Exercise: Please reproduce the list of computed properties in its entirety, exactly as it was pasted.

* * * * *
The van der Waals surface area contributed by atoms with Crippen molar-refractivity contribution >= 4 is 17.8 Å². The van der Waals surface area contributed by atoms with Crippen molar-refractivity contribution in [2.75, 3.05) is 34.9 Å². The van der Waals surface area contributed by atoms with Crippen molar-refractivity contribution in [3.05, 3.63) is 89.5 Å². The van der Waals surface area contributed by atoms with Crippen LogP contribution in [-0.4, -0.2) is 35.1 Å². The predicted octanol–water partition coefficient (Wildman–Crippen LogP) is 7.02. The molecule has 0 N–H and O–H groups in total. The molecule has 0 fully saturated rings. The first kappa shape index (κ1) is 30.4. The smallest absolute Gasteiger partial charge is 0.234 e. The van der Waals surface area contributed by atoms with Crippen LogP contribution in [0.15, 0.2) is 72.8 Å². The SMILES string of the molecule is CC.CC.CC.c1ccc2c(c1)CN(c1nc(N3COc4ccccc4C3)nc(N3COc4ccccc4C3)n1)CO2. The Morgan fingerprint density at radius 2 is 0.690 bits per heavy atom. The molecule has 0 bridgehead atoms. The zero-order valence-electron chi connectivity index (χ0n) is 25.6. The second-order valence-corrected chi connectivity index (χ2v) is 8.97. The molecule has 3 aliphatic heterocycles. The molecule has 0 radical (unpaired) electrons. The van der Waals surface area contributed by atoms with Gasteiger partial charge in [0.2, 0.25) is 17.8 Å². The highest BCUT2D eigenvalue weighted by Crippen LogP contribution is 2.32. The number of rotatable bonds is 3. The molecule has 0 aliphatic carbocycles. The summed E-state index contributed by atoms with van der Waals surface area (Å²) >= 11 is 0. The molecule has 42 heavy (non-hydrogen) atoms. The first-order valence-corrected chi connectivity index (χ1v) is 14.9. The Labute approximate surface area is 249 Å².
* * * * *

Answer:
The van der Waals surface area contributed by atoms with Crippen molar-refractivity contribution >= 4 is 17.8 Å². The van der Waals surface area contributed by atoms with Crippen molar-refractivity contribution in [2.75, 3.05) is 34.9 Å². The van der Waals surface area contributed by atoms with Crippen molar-refractivity contribution in [3.05, 3.63) is 89.5 Å². The van der Waals surface area contributed by atoms with Crippen LogP contribution in [-0.4, -0.2) is 35.1 Å². The predicted octanol–water partition coefficient (Wildman–Crippen LogP) is 7.02. The molecule has 0 N–H and O–H groups in total. The molecule has 0 fully saturated rings. The first kappa shape index (κ1) is 30.4. The smallest absolute Gasteiger partial charge is 0.234 e. The van der Waals surface area contributed by atoms with Crippen LogP contribution in [0.15, 0.2) is 72.8 Å². The SMILES string of the molecule is CC.CC.CC.c1ccc2c(c1)CN(c1nc(N3COc4ccccc4C3)nc(N3COc4ccccc4C3)n1)CO2. The Morgan fingerprint density at radius 2 is 0.690 bits per heavy atom. The molecule has 0 bridgehead atoms. The zero-order valence-electron chi connectivity index (χ0n) is 25.6. The second-order valence-corrected chi connectivity index (χ2v) is 8.97. The molecule has 3 aliphatic heterocycles. The molecule has 0 radical (unpaired) electrons. The van der Waals surface area contributed by atoms with Gasteiger partial charge in [0.2, 0.25) is 17.8 Å². The highest BCUT2D eigenvalue weighted by Crippen LogP contribution is 2.32. The number of rotatable bonds is 3. The molecule has 0 aliphatic carbocycles. The summed E-state index contributed by atoms with van der Waals surface area (Å²) >= 11 is 0. The molecule has 42 heavy (non-hydrogen) atoms. The first-order valence-corrected chi connectivity index (χ1v) is 14.9. The Labute approximate surface area is 249 Å².